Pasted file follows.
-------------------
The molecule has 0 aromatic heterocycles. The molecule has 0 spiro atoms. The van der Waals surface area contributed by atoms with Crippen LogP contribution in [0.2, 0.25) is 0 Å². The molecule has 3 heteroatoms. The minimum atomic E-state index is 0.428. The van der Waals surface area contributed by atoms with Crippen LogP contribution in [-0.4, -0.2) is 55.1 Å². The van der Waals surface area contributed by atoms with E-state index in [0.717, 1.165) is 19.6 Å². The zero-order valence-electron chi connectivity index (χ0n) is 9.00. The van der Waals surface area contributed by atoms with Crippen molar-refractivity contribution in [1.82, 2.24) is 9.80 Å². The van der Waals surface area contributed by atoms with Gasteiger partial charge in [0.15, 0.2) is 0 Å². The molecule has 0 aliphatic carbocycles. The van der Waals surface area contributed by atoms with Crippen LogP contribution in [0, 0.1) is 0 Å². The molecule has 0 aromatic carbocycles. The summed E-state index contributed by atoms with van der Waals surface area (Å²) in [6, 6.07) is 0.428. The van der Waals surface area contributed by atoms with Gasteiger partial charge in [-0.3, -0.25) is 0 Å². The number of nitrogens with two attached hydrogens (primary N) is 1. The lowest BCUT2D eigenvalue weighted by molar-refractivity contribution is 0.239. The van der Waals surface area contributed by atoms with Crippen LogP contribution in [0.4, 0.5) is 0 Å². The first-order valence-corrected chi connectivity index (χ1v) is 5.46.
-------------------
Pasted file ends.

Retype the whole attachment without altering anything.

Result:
The molecule has 0 aromatic heterocycles. The molecule has 0 spiro atoms. The van der Waals surface area contributed by atoms with Crippen LogP contribution in [0.2, 0.25) is 0 Å². The molecule has 3 heteroatoms. The minimum atomic E-state index is 0.428. The van der Waals surface area contributed by atoms with Crippen LogP contribution in [-0.4, -0.2) is 55.1 Å². The van der Waals surface area contributed by atoms with E-state index in [0.717, 1.165) is 19.6 Å². The zero-order valence-electron chi connectivity index (χ0n) is 9.00. The van der Waals surface area contributed by atoms with Crippen molar-refractivity contribution in [1.82, 2.24) is 9.80 Å². The van der Waals surface area contributed by atoms with Gasteiger partial charge in [0.15, 0.2) is 0 Å². The molecule has 0 aliphatic carbocycles. The van der Waals surface area contributed by atoms with Crippen LogP contribution in [0, 0.1) is 0 Å². The molecule has 0 aromatic carbocycles. The summed E-state index contributed by atoms with van der Waals surface area (Å²) in [6, 6.07) is 0.428. The van der Waals surface area contributed by atoms with Gasteiger partial charge in [-0.3, -0.25) is 0 Å². The number of nitrogens with two attached hydrogens (primary N) is 1. The lowest BCUT2D eigenvalue weighted by molar-refractivity contribution is 0.239. The van der Waals surface area contributed by atoms with Crippen LogP contribution in [0.4, 0.5) is 0 Å². The first-order valence-corrected chi connectivity index (χ1v) is 5.46.